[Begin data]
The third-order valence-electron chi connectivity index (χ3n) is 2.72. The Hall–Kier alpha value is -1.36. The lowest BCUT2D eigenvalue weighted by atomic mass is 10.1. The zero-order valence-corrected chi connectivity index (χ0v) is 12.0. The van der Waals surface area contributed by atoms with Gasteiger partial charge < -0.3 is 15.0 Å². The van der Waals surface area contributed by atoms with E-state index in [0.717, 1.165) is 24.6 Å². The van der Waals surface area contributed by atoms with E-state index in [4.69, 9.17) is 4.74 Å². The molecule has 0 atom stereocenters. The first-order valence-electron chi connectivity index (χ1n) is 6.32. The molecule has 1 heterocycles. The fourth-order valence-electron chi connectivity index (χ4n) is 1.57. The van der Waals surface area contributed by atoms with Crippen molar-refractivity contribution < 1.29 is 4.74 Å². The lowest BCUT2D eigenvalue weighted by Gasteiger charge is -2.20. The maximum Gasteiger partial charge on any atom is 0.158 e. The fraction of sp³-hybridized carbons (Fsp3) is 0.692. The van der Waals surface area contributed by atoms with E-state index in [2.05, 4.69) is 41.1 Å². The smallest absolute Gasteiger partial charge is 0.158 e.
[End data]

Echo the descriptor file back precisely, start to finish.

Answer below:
The third-order valence-electron chi connectivity index (χ3n) is 2.72. The Hall–Kier alpha value is -1.36. The lowest BCUT2D eigenvalue weighted by atomic mass is 10.1. The zero-order valence-corrected chi connectivity index (χ0v) is 12.0. The van der Waals surface area contributed by atoms with Gasteiger partial charge < -0.3 is 15.0 Å². The van der Waals surface area contributed by atoms with E-state index in [0.717, 1.165) is 24.6 Å². The van der Waals surface area contributed by atoms with E-state index in [4.69, 9.17) is 4.74 Å². The molecule has 0 atom stereocenters. The first-order valence-electron chi connectivity index (χ1n) is 6.32. The molecule has 1 heterocycles. The fourth-order valence-electron chi connectivity index (χ4n) is 1.57. The van der Waals surface area contributed by atoms with Crippen molar-refractivity contribution < 1.29 is 4.74 Å². The lowest BCUT2D eigenvalue weighted by Gasteiger charge is -2.20. The maximum Gasteiger partial charge on any atom is 0.158 e. The fraction of sp³-hybridized carbons (Fsp3) is 0.692. The van der Waals surface area contributed by atoms with E-state index in [2.05, 4.69) is 41.1 Å². The smallest absolute Gasteiger partial charge is 0.158 e.